How the Eruption of a Volcano in Alaska is Linked to the Demise of Ancient Rome

Over 2,000 Years ago, a massive volcanic eruption present-day Alaska contributed to the demise of the ancient Roman empire, new research has found. 

The eruption of Alaska’s Okmok volcano is linked to a previously unexplained period of extreme cold weather in ancient Rome. This is according to an international multidisciplinary team of scientists, who has found evidence that connects the eruption of the volcano to a period of extremely cold weather in ancient Rome.


There is evidence connecting an unexplained period of extreme cold in ancient Rome to an unlikely source: a huge eruption of Alaska’s Okmok volcano, located on the opposite side of the planet.

At the time of Julius Caesar’s death in 44 BC, written sources report a period of surprisingly cold weather, harvests, famines, disease, and changes in the Mediterranean region, impacts that eventually added to the fall of the Roman Republic and the Ptolemaic Kingdom of Egypt.

Historians had long speculated that a volcano was the cause, but have been unable to discover where or when such an eruption had occurred, or how severe it was.

In a study published in Proceedings of the National Academy of Sciences (PNAS), a research team led by Joe McConnell of the Desert Research Institute in Reno, Nevada uses an analysis of tephra (volcanic ash) found in Arctic cores samples to link the unexplained extreme climate period in the Mediterranean with the caldera-forming eruption of Alaska’s Okmok volcano in 43 BC.

“To find evidence that a volcano on the other side of the earth erupted and effectively contributed to the demise of the Romans and the Egyptians and the rise of the Roman Empire is fascinating,” McConnell revealed.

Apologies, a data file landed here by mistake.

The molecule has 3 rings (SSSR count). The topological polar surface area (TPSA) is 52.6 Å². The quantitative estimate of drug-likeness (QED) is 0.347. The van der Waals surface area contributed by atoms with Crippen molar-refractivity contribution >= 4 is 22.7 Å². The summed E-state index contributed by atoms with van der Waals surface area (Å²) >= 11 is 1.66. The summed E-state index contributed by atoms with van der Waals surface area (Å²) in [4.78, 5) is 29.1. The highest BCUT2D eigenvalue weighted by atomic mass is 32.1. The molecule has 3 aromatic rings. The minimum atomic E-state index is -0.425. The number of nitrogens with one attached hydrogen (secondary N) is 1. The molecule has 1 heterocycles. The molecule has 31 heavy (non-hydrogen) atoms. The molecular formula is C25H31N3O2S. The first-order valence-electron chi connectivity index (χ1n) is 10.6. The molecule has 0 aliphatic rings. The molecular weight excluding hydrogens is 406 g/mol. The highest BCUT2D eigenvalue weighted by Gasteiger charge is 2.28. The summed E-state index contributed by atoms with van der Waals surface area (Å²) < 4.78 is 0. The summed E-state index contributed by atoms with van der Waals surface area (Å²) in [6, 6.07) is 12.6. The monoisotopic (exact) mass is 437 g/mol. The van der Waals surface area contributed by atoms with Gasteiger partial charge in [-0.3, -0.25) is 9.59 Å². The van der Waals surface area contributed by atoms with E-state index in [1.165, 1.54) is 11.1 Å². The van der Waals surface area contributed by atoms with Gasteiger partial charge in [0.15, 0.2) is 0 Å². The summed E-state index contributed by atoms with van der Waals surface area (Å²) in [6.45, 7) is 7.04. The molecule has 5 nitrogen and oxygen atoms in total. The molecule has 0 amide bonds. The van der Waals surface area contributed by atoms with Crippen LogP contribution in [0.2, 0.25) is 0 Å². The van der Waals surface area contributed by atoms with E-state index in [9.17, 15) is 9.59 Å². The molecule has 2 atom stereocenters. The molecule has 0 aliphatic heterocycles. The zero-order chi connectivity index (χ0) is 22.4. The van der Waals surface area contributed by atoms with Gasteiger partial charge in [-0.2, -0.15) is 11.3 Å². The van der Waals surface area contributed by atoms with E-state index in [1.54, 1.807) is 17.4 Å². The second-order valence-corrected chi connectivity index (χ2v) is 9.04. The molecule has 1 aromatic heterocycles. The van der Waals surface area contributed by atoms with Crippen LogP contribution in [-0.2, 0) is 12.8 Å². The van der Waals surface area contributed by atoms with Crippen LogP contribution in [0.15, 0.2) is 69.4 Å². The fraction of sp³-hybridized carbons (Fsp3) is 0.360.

“It certainly shows how interconnected the world was even 2,000 years ago.”

The discovery was initially made last year at DRI’s Ice Core Laboratory when McConnell and Swiss researcher Michael Sigl of the Oeschger Center for Climate Change Research at the University of Bern stumbled upon an unusually well-preserved tephra layer in an ice core sample and decided to investigate.

Aerial view looking across Okmok Caldera. Image Credit: Wikimedia Commons.
Aerial view looking across Okmok Caldera. Image Credit: Wikimedia Commons.

New measurements were made on ice cores in Greenland and Russia, some of which were drilled in the 1990s and archived in the USA, Denmark, and Germany.

Using these and other previous measurements, they were able to clearly delineate two different eruptions: a powerful event but of short duration and relatively localized at the beginning of the year 45 BC, and a much bigger and more extended event at the beginning of the year 43 BC with volcanic precipitations that lasted more than two years in all the records of the ice core.

The researchers then performed a geochemical analysis of the tephra samples from the second eruption found in the ice, matching the small fragments with those of the Okmok II eruption in Alaska, one of the largest eruptions in the past 2,500 years.

“The tephra match doesn’t get any better,” explained tephra specialist Gill Plunkett, Ph.D. from Queen’s University Belfast

“We compared the chemical fingerprint of the tephra found in the ice with tephra from volcanoes thought to have erupted about that time, and it was very clear that the source of the 43 BCE fallout in the ice was the Okmok II eruption.”

Via
Desert Research institute
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